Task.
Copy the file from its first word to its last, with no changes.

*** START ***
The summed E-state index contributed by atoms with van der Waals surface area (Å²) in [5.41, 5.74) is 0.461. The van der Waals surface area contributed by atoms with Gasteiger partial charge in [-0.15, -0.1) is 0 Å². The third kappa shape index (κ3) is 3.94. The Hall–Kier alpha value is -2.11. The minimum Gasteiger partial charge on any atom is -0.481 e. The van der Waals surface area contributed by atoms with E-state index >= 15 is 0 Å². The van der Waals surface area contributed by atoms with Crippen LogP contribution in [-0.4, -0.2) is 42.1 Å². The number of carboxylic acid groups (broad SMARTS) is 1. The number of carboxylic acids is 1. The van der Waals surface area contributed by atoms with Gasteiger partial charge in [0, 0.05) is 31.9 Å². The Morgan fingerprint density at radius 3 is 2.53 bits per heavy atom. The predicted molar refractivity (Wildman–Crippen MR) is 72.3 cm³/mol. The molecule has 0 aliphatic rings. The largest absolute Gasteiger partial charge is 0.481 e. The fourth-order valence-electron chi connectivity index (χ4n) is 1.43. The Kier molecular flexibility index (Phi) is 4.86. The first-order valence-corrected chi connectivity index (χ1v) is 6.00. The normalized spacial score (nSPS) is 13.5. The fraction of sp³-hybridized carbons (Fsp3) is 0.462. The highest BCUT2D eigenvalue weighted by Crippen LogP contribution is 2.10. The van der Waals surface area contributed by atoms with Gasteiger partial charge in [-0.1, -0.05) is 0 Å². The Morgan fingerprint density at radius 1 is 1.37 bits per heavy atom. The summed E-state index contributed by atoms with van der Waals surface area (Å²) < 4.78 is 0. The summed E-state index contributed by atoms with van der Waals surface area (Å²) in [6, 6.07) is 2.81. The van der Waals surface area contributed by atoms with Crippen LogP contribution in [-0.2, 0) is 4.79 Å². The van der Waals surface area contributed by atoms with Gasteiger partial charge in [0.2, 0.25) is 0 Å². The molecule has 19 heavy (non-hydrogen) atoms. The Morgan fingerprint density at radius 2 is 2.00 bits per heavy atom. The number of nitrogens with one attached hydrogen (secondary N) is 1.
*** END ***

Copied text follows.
The summed E-state index contributed by atoms with van der Waals surface area (Å²) in [5.41, 5.74) is 0.461. The van der Waals surface area contributed by atoms with Gasteiger partial charge in [-0.15, -0.1) is 0 Å². The third kappa shape index (κ3) is 3.94. The Hall–Kier alpha value is -2.11. The minimum Gasteiger partial charge on any atom is -0.481 e. The van der Waals surface area contributed by atoms with E-state index >= 15 is 0 Å². The van der Waals surface area contributed by atoms with Crippen LogP contribution in [-0.4, -0.2) is 42.1 Å². The number of carboxylic acid groups (broad SMARTS) is 1. The number of carboxylic acids is 1. The van der Waals surface area contributed by atoms with Gasteiger partial charge in [0, 0.05) is 31.9 Å². The Morgan fingerprint density at radius 3 is 2.53 bits per heavy atom. The predicted molar refractivity (Wildman–Crippen MR) is 72.3 cm³/mol. The molecule has 0 aliphatic rings. The largest absolute Gasteiger partial charge is 0.481 e. The fourth-order valence-electron chi connectivity index (χ4n) is 1.43. The Kier molecular flexibility index (Phi) is 4.86. The first-order valence-corrected chi connectivity index (χ1v) is 6.00. The normalized spacial score (nSPS) is 13.5. The fraction of sp³-hybridized carbons (Fsp3) is 0.462. The highest BCUT2D eigenvalue weighted by Crippen LogP contribution is 2.10. The van der Waals surface area contributed by atoms with Gasteiger partial charge in [-0.1, -0.05) is 0 Å². The Morgan fingerprint density at radius 1 is 1.37 bits per heavy atom. The summed E-state index contributed by atoms with van der Waals surface area (Å²) < 4.78 is 0. The summed E-state index contributed by atoms with van der Waals surface area (Å²) in [6, 6.07) is 2.81. The van der Waals surface area contributed by atoms with Crippen LogP contribution in [-0.2, 0) is 4.79 Å². The van der Waals surface area contributed by atoms with Gasteiger partial charge in [0.2, 0.25) is 0 Å². The molecule has 19 heavy (non-hydrogen) atoms. The Morgan fingerprint density at radius 2 is 2.00 bits per heavy atom. The number of nitrogens with one attached hydrogen (secondary N) is 1.